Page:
Butte County did not send a Wireless Emergency Alert to residents of Paradise and Magalia ahead of California’s deadliest wildfire.
(TNS) — Thirteen months ago, a wildfire ripped through the homes of Sonoma County residents in the early-morning hours and killed 24 people who were unable to evacuate in time. County officials were later criticized for limiting the scope of their alerts to residents, and the Tubbs Fire tragedy was held up as a somber lesson in emergency management.
But a little more than a week since the Camp Fire ignited to become the deadliest and most destructive wildfire in California history — 71 people are dead and more than 1,000 are unaccounted for — the response by Butte County officials has raised questions about how far the state has come in the past year, and whether local governments are doing everything they can to warn people of the devastating blazes before they’re burning at their doors.
Last week’s inferno has become an all-too-familiar scene in what experts call the “new normal” as California’s climate changes, and, according to some experts, so was the response.
As the Camp Fire raced toward homes in Paradise and Magalia, Butte County Sheriff’s officials deployed on-foot evacuation crews and messages through an opt-in system called CodeRed. However, they failed to issue what’s known as a Wireless Emergency Alert, or WEA: a mass, Amber Alert-style message sent to all area cell phones that is specifically designed for an emergency such as a wildfire.
California agencies have nearly doubled their use of WEAs in 2018 compared with last year, and the system has been promoted in statewide legislation, various media reports and a pending “best practices” protocol to be issued by the state.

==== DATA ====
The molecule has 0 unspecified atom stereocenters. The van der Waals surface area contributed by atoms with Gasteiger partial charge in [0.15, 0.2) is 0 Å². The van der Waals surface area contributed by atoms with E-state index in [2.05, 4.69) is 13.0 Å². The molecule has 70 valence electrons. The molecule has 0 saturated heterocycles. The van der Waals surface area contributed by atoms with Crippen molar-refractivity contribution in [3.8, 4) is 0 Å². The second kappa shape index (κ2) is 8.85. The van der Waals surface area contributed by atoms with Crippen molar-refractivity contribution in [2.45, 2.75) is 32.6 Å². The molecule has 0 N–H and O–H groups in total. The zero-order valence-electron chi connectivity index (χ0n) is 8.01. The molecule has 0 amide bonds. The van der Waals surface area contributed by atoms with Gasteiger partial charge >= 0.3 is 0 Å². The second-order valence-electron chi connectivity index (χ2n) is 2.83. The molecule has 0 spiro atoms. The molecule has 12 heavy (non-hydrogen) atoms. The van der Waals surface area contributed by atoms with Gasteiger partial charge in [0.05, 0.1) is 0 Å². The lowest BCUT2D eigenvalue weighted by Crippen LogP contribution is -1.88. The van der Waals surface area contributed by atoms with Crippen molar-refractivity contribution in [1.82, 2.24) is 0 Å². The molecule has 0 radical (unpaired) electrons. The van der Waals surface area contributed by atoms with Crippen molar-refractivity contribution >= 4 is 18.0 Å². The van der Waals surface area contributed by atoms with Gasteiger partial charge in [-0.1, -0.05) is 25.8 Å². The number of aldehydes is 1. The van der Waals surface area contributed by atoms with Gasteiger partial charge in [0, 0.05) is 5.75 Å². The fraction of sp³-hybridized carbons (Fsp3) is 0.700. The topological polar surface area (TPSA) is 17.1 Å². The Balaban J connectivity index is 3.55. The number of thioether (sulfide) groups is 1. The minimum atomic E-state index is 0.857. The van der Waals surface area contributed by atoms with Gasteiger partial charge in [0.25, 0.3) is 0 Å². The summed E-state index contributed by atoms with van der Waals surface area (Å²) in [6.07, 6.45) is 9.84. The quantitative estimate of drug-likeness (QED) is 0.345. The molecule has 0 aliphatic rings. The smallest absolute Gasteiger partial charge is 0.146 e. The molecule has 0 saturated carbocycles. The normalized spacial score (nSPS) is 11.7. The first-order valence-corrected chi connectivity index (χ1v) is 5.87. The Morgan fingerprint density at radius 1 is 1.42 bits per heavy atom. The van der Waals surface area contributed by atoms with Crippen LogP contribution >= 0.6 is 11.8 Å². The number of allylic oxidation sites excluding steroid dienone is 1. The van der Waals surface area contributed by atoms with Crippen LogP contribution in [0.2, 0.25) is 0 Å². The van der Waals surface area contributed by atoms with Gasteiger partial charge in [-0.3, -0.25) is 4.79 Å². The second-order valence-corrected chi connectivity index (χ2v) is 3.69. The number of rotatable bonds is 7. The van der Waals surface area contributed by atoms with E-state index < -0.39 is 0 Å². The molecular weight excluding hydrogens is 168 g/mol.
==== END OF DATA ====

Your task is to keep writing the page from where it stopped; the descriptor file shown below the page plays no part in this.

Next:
“What would have been nice to see in the Camp Fire (was a) WEA alert to let everyone know about the fire and to prepare accordingly,” said Thomas Cova, director of the Center for Natural & Technological Hazards at the University of Utah in Salt Lake City. “Even though it would have been followed shortly by an urgent evacuation notice, people — especially the less mobile — would have been given a fighting chance to ready themselves to go if they hadn’t left already.”
It’s unclear whether the alert could have saved lives lost in the Camp Fire. Cell phone service near Paradise is notoriously spotty, and many of the town’s elderly residents relied on land lines. A spokeswoman for the Butte County Sheriff’s Office said the fire might also have burned through cell towers.
A new law will require the state’s Office of Emergency Services to develop emergency notification protocols for counties and improve training and access to Wireless Emergency Alerts. The protocol is in draft form now, but most counties have already received a copy.
“It basically says the mass notification system is one of a number of tools in the toolbox,” said Paul Hess, emergency manager for the Alameda County Sheriff’s Office of Emergency Services. “And for an incident of this type, where you have a large fire, they recommend that you use as many of the tools in the toolbox as possible.”